“Bundestag members’ diets,” but apparently this means their pay. In February 2014 the Bundestag discussed reforms to raise its members’ remuneration, changing it “to about that of a federal judge, with regular pay raises thereafter,” said ARD tagesschau.de. Their last raise was in 2013.
Update on 11 Feb 2014: Leftists and Green party members criticized the grosse Koalition’s plan to give Bundestag members a ~10% pay raise by the end of 2014, calling it “masslos und überzogen,” immoderate/self-indulgent/exorbitant and excessive. Gregor Gysi (Leftists) said it did not match or fit current trends in wages, pensions, and social welfare payments. At 19% of the Bundestag, the opposition will be unable to stop the bill, which looks like it will be proposed and passed in about one week.
The regular pay raises after the 10% bolus are to be linked to trends in the labor market, said the C.D.U./C.S.U. and S.P.D. proponents. Süddeutsche said this includes matching downward trends in German workers’ pay too, though those rarely happen.
The plan is to raise Bundestag members’ monthly salary from 8252 to 8667 euros on 01 Jul 2014 and then to 9082 euros on 01 Jan 2015.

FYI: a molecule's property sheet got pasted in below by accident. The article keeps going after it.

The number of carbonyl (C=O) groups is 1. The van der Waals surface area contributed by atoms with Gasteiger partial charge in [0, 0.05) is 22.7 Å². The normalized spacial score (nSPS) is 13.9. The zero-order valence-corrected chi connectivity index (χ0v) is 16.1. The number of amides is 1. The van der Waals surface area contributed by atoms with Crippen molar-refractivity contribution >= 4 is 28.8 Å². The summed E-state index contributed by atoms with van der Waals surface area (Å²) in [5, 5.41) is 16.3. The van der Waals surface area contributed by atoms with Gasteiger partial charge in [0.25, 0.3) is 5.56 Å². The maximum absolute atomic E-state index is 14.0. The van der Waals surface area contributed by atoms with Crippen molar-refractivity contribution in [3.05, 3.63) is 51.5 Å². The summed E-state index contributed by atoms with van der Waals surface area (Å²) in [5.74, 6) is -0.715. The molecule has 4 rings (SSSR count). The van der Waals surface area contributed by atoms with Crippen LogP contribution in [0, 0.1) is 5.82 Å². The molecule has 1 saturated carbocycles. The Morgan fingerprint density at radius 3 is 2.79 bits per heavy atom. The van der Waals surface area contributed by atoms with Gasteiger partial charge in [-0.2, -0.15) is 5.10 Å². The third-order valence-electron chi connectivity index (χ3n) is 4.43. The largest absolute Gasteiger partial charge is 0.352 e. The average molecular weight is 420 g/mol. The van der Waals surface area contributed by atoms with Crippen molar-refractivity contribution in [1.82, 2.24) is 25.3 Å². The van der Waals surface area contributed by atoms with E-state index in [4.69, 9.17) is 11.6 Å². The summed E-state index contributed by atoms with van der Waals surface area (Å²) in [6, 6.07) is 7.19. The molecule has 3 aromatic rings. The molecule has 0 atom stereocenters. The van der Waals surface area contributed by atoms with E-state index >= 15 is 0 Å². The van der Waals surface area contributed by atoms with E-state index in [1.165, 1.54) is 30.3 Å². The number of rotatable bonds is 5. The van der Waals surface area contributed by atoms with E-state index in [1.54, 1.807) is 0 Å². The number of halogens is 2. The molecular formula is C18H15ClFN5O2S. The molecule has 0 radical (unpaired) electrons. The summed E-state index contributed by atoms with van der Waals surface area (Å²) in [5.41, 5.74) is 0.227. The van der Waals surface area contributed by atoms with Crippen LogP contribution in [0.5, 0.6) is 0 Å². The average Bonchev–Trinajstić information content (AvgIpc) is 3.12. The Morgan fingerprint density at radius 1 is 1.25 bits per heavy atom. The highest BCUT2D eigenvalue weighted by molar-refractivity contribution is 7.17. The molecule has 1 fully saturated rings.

“Masslos überzogen,” immoderately/self-indulgently/exorbitantly excessive, is what ZDF heute journal said the new interior minister Thomas de Maizière (C.D.U.) called the government workers’ unions’ concurrent negotiation demands for a pay raise of 3.5% and 100 euros more per month (ca. 7% total) for federal and county public sector employees, about 2.1 million people in Germany.
Update on 21 Feb 2014: The Bundestag passed its pay raise to itself. 115 no’s, 10 absentions. A C.D.U./C.S.U. politician arguing for the pay raise said it was “courageous.” Green party member Hans-Christian Ströbele said the haste with which the supermajority grosse Koalition whipped the pay raise through was an indication of their guilty conscience about it.
Update on 28 Jun 2014: It’s become known that Bundespräsident Gauck is not signing the Bundestag’s pay raise to itself yet. He said his jurists are still examining some questionable points in the changes. The Bundespräsident’s signature is the last hurdle before a new law can go into effect, but the signature can only be delayed or refused if there are constitutionality questions.
Update on 29 Jun 2014: A taz.de op-ed cited a 1975 decision by Germany’s supreme Constitutional Court in Karlsruhe that Bundestag members’ pay should not be linked to civil service pay [Beamtenbesoldung] and their pay raises should have to be approved publicly, i.e. in the plenum of the Bundestag. The process for giving themselves raises should be “transparent for the burghers and decided before the eyes of the public.”
Update on 11 Jul 2014: Bundespräsident Gauck signed the Bundestag raise package, including the automatic raises to come. The 01 July 2014 raise will be implemented retroactively.
(BOON dess tochhs ob geh ORD net en dee ATE en.)